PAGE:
One thing you can’t miss if you watch as much football as I do is how much fun guys seem to be having these days.
Since the NFL decided to relax its celebration rules, players have been going crazy after big plays and touchdowns. Choreographed dances, custom sack celebrations — the works.
And the game is better for it, especially with no fans in attendance this season due to COVID. One of my first columns for Yahoo was about how the league needed to loosen up and let players’ personalities show, and the reason I felt that way is because my football fanhood blossomed during a time when I truly looked forward to, for example, Deion Sanders’ Prime Time shuffle or Vai Sikahema punching the goal post after a return touchdown.
So in our last edition of the original Yahoo Sports web series “Check the Tape” before the playoffs, I thought it would be a blast to catch up with Chiefs and Vikings legend Jared Allen and break down an area that’s near and dear to my heart — the art of the sack celebration.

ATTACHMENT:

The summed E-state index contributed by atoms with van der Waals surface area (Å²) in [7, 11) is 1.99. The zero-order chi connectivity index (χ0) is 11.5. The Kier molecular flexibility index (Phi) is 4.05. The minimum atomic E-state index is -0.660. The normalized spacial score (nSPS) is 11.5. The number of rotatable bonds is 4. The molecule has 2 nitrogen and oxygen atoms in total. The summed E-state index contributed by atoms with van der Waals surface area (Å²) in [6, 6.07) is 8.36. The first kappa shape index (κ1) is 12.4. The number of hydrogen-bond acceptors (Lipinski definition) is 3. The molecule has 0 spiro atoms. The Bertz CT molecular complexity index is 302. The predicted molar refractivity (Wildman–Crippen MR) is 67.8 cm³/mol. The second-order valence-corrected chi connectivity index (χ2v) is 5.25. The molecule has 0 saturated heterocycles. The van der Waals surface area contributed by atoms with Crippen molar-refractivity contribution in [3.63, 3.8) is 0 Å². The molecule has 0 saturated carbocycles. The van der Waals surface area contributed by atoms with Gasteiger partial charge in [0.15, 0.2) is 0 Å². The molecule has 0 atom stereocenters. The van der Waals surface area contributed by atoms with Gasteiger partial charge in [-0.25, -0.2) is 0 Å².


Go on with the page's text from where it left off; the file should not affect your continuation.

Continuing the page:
(Albert Corona/Yahoo Sports)
Allen, 38, racked up 136 career sacks — that’s 12th all time! And he will be going into the Hall of Fame one day; in fact, he’s one of 25 semifinalists for this year’s class. But even more than the sacks or the pressures, I’ll always remember his “calf-roping” sack celebration, which was Hall-of-Fame caliber, too.
Every time he hauled a quarterback to the ground, he’d take a few steps toward the end zone, drop to one knee, whirl his hands around in a hog-tying motion, and extend his arms outward before rising to his feet, as if to say “ta-da!” It was one of the coolest, most original sack celebrations I’ve seen, and as such, I not only made sure to ask Jared his tips for a good sack celebration, I also picked out the best six or so sacks from Week 15, showed them to Allen and let him judge them on a scale of 1-10.
We had a great time doing it, so make sure you watch the video, and yeah, he was kind of a tough grader. But his point is that almost any sack celebration can work as long as you’re playing your tail off and fans can see that passion. Because at the end of day, that’s what matters most.
“I firmly believe that if people are going to spend their hard-earned money to watch me play, they better believe and see the fun I’m having,” Allen said.
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